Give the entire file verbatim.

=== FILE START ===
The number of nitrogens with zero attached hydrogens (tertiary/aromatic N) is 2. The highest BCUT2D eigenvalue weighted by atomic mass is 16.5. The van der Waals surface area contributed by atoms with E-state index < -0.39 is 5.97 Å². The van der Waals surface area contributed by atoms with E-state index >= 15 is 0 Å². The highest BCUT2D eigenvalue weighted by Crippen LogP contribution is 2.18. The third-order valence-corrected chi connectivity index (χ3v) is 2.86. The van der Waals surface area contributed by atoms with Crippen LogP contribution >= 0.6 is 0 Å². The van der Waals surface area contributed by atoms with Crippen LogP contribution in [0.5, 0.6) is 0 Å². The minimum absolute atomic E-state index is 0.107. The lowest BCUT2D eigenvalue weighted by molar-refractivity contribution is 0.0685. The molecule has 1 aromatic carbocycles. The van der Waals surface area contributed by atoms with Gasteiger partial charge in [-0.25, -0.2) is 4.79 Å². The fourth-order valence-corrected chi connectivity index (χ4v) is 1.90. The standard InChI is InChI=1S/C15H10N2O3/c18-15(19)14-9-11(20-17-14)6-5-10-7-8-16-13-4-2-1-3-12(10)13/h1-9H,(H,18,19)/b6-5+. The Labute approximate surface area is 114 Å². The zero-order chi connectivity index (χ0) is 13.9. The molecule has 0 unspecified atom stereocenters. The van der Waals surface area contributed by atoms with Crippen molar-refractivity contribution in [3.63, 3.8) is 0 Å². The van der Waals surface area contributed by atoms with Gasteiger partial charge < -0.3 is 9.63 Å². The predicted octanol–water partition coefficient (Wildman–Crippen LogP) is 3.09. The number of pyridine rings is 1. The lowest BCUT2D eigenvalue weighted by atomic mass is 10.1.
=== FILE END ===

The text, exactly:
The number of nitrogens with zero attached hydrogens (tertiary/aromatic N) is 2. The highest BCUT2D eigenvalue weighted by atomic mass is 16.5. The van der Waals surface area contributed by atoms with E-state index < -0.39 is 5.97 Å². The van der Waals surface area contributed by atoms with E-state index >= 15 is 0 Å². The highest BCUT2D eigenvalue weighted by Crippen LogP contribution is 2.18. The third-order valence-corrected chi connectivity index (χ3v) is 2.86. The van der Waals surface area contributed by atoms with Crippen LogP contribution >= 0.6 is 0 Å². The van der Waals surface area contributed by atoms with Crippen LogP contribution in [0.5, 0.6) is 0 Å². The minimum absolute atomic E-state index is 0.107. The lowest BCUT2D eigenvalue weighted by molar-refractivity contribution is 0.0685. The molecule has 1 aromatic carbocycles. The van der Waals surface area contributed by atoms with Gasteiger partial charge in [-0.25, -0.2) is 4.79 Å². The fourth-order valence-corrected chi connectivity index (χ4v) is 1.90. The standard InChI is InChI=1S/C15H10N2O3/c18-15(19)14-9-11(20-17-14)6-5-10-7-8-16-13-4-2-1-3-12(10)13/h1-9H,(H,18,19)/b6-5+. The Labute approximate surface area is 114 Å². The zero-order chi connectivity index (χ0) is 13.9. The molecule has 0 unspecified atom stereocenters. The van der Waals surface area contributed by atoms with Crippen molar-refractivity contribution in [3.63, 3.8) is 0 Å². The van der Waals surface area contributed by atoms with Gasteiger partial charge < -0.3 is 9.63 Å². The predicted octanol–water partition coefficient (Wildman–Crippen LogP) is 3.09. The number of pyridine rings is 1. The lowest BCUT2D eigenvalue weighted by atomic mass is 10.1.